The effectiveness of salt fluoridation is about the same as water fluoridation, if most salt for human consumption is fluoridated. Fluoridated salt reaches the consumer in salt at home, in meals at school and at large kitchens, and in bread. For example, Jamaica has just one salt producer, but a complex public water supply; it fluoridated all salt starting in 1987, resulting in a notable decline in the prevalence of cavities. Universal salt fluoridation is also practiced in Columbia, Jamaica, and the Canton of Vaud in Switzerland; in France and Germany fluoridated salt is widely used in households but unfluoridated salt is also available. Concentrations of fluoride in salt range from 90 mg/kg to 350 mg/kg, with studies suggesting an optimal concentration of around 250 mg/kg.
Milk fluoridation is being practiced by the Borrow Foundation in some parts of Bulgaria, Chile, Peru, Russia, Thailand and the United Kingdom. For example, milk-powder fluoridation is used in Chilean rural areas where water fluoridation is not technically feasible. These programs are aimed at children, and have neither targeted nor been evaluated for adults. A 2005 systematic review found insufficient evidence to support the practice, but also concluded that studies suggest that fluoridated milk benefits schoolchildren, especially their permanent teeth.
Some dental professionals are concerned that the growing use of bottled water may decrease the amount of fluoride exposure people will receive. Some bottlers such as Danone have begun adding fluoride to their water. On April 17, 2007,  Medical News Today stated, "There is no correlation between the increased consumption of bottled water and an increase in cavities." In October 2006, the United States Food and Drug Administration issued a health claim notification permitting water bottlers to claim that fluoridated bottled water can promote oral health. The claims are not allowed to be made on bottled water marketed to infants.
The history of water fluoridation can be divided into three periods. The first (c. 1901–1933) was research into the cause of a form of mottled tooth enamel called "Colorado brown stain," which later became known as fluorosis. The second (c. 1933–`945) focused on the relationship between fluoride concentrations, fluorosis, and tooth decay. The third period, from 1945 on, focused on adding fluoride to community water supplies.
While the use of fluorides for prevention of dental caries (cavities) was discussed in the nineteenth century in Europe, community water fluoridation in the United States is partly due to the research of Dr. Frederick McKay, who pressed the dental community for an investigation into what was then known as "Colorado Brown Stain." The condition, now known as dental fluorosis, when in its severe form is characterized by cracking and pitting of the teeth. Of 2,945 children examined in 1909 by Dr. McKay, 87.5 percent had some degree of stain or mottling. All the affected children were from the Pikes Peak region. Despite the negative impact on the physical appearance of their teeth, the children with stained, mottled and pitted teeth also had fewer cavities than other children. McKay brought this to the attention of Dr. G.V. Black, and Black's interest was followed by greater interest within the dental profession.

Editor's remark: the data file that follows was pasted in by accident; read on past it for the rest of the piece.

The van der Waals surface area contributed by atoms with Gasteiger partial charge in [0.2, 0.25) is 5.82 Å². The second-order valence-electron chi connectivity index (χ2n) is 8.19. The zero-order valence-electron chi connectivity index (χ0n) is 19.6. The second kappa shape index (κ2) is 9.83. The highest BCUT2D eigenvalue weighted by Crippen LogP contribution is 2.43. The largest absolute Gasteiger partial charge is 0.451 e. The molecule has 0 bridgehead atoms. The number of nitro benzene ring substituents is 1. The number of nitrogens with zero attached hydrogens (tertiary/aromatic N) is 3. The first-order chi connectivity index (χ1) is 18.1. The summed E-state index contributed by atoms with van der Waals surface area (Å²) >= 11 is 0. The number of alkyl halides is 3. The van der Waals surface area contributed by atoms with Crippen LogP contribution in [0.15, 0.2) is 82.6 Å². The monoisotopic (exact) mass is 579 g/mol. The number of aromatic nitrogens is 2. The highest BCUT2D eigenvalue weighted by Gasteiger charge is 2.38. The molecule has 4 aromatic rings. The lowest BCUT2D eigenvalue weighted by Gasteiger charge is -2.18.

Initial hypotheses for the staining included poor nutrition, overconsumption of pork or milk, radium exposure, childhood diseases, or a calcium deficiency in the local drinking water. In 1931, researchers from the Aluminum Company of America (ALCOA) concluded that the cause of the Colorado stain was a high concentration of fluoride ions in the region's drinking water (ranging from 2 to 13.7 mg/L) and areas with lower concentrations had no staining (1 mg/L or less). Pikes Peak's rock formations contained the mineral cryolite, one of whose constituents is fluorine. As the rain and snow fell, the resulting runoff water dissolved fluoride which made its way into the water supply.
Dental and aluminum researchers then moved toward determining a relatively safe level of fluoride chemicals to be added to water supplies. The research had two goals: (1) to warn communities with a high concentration of fluoride of the danger, initiating a reduction of the fluoride levels in order to reduce incidences of fluorosis, and (2) to encourage communities with a low concentration of fluoride in drinking water to add fluoride chemicals in order to help prevent tooth decay. By 2006, 69.2 percent of the U.S. population on public water systems were receiving fluoridated water, amounting to 61.5 percent of the total U.S. population; 3.0 percent of the population on public water systems were receiving naturally occurring fluoride.
A study of varying amounts of fluoride in water was led by Dr. H. Trendley Dean, a dental officer of the U.S. Public Health Service. In 1936 and 1937, Dr. Dean and other dentists compared statistics from Amarillo, which had 2.8 - 3.9 mg/L fluoride content, and low fluoride Wichita Falls. The data is alleged to show less cavities in Amarillo children, but the studies were never published. Dr. Dean's research on the fluoride-dental caries relationship, published in 1942, included 7,000 children from 21 cities in Colorado, Illinois, Indiana, and Ohio. The study concluded that the optimal amount of fluoride which minimized the risk of severe fluorosis but had positive benefits for tooth decay was 1 mg per day, per adult. Although fluoride is more abundant in the environment today, this was estimated to correlate with the concentration of 1 mg/L.